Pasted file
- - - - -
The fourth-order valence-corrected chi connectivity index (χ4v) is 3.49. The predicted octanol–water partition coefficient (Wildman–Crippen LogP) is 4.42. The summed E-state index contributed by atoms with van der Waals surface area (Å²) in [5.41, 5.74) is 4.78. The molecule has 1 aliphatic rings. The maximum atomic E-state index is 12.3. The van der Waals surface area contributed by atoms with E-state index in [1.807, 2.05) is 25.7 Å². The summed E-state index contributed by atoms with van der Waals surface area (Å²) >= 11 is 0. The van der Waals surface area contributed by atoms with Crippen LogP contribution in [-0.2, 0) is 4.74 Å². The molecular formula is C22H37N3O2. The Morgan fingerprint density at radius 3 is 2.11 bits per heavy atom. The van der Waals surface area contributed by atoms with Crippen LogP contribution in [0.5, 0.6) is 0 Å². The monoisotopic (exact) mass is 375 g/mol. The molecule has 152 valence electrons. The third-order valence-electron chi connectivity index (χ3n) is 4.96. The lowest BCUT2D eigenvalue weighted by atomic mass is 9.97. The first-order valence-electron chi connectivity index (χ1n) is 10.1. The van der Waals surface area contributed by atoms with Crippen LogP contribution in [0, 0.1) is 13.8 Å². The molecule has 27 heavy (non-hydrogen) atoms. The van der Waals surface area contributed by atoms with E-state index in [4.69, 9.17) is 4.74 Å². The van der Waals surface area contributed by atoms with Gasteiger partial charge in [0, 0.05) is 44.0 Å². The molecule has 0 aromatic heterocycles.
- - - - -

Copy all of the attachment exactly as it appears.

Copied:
The fourth-order valence-corrected chi connectivity index (χ4v) is 3.49. The predicted octanol–water partition coefficient (Wildman–Crippen LogP) is 4.42. The summed E-state index contributed by atoms with van der Waals surface area (Å²) in [5.41, 5.74) is 4.78. The molecule has 1 aliphatic rings. The maximum atomic E-state index is 12.3. The van der Waals surface area contributed by atoms with E-state index in [1.807, 2.05) is 25.7 Å². The summed E-state index contributed by atoms with van der Waals surface area (Å²) >= 11 is 0. The van der Waals surface area contributed by atoms with Crippen LogP contribution in [-0.2, 0) is 4.74 Å². The molecular formula is C22H37N3O2. The Morgan fingerprint density at radius 3 is 2.11 bits per heavy atom. The van der Waals surface area contributed by atoms with Crippen LogP contribution in [0.5, 0.6) is 0 Å². The monoisotopic (exact) mass is 375 g/mol. The molecule has 152 valence electrons. The third-order valence-electron chi connectivity index (χ3n) is 4.96. The lowest BCUT2D eigenvalue weighted by atomic mass is 9.97. The first-order valence-electron chi connectivity index (χ1n) is 10.1. The van der Waals surface area contributed by atoms with Crippen LogP contribution in [0, 0.1) is 13.8 Å². The molecule has 27 heavy (non-hydrogen) atoms. The van der Waals surface area contributed by atoms with E-state index in [4.69, 9.17) is 4.74 Å². The van der Waals surface area contributed by atoms with Gasteiger partial charge in [0, 0.05) is 44.0 Å². The molecule has 0 aromatic heterocycles.